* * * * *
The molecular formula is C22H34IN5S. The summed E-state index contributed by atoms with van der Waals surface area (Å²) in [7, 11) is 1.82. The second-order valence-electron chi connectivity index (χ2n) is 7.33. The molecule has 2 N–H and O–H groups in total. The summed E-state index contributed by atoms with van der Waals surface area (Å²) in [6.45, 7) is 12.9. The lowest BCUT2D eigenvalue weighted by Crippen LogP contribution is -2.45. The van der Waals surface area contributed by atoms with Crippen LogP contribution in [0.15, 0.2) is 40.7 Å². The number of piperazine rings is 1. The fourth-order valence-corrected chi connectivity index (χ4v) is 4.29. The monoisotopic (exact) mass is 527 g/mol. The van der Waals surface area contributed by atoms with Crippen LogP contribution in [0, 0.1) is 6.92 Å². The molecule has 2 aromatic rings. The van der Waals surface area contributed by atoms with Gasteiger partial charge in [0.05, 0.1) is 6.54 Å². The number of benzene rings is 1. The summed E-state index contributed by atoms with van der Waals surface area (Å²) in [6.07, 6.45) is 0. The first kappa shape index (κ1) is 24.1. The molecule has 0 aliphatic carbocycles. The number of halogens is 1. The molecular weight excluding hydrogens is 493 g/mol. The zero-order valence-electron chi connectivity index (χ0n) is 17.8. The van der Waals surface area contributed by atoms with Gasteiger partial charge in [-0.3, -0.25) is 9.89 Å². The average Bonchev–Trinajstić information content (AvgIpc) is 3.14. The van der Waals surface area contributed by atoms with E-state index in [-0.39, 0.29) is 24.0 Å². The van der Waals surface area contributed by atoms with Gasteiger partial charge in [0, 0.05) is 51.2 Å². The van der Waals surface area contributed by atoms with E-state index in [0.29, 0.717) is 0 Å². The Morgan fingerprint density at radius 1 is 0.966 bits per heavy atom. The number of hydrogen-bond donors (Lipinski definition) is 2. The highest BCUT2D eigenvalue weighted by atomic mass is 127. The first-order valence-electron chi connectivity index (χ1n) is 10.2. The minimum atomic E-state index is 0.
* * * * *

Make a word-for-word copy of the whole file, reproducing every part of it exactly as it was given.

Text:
The molecular formula is C22H34IN5S. The summed E-state index contributed by atoms with van der Waals surface area (Å²) in [7, 11) is 1.82. The second-order valence-electron chi connectivity index (χ2n) is 7.33. The molecule has 2 N–H and O–H groups in total. The summed E-state index contributed by atoms with van der Waals surface area (Å²) in [6.45, 7) is 12.9. The lowest BCUT2D eigenvalue weighted by Crippen LogP contribution is -2.45. The van der Waals surface area contributed by atoms with Crippen LogP contribution in [0.15, 0.2) is 40.7 Å². The number of piperazine rings is 1. The fourth-order valence-corrected chi connectivity index (χ4v) is 4.29. The monoisotopic (exact) mass is 527 g/mol. The van der Waals surface area contributed by atoms with Crippen LogP contribution in [0, 0.1) is 6.92 Å². The molecule has 2 aromatic rings. The van der Waals surface area contributed by atoms with Gasteiger partial charge in [0.05, 0.1) is 6.54 Å². The number of benzene rings is 1. The summed E-state index contributed by atoms with van der Waals surface area (Å²) in [6.07, 6.45) is 0. The first kappa shape index (κ1) is 24.1. The molecule has 0 aliphatic carbocycles. The number of halogens is 1. The molecular weight excluding hydrogens is 493 g/mol. The zero-order valence-electron chi connectivity index (χ0n) is 17.8. The van der Waals surface area contributed by atoms with Gasteiger partial charge in [-0.3, -0.25) is 9.89 Å². The average Bonchev–Trinajstić information content (AvgIpc) is 3.14. The van der Waals surface area contributed by atoms with E-state index in [-0.39, 0.29) is 24.0 Å². The van der Waals surface area contributed by atoms with Gasteiger partial charge in [0, 0.05) is 51.2 Å². The van der Waals surface area contributed by atoms with E-state index in [0.29, 0.717) is 0 Å². The Morgan fingerprint density at radius 1 is 0.966 bits per heavy atom. The number of hydrogen-bond donors (Lipinski definition) is 2. The highest BCUT2D eigenvalue weighted by atomic mass is 127. The first-order valence-electron chi connectivity index (χ1n) is 10.2. The minimum atomic E-state index is 0.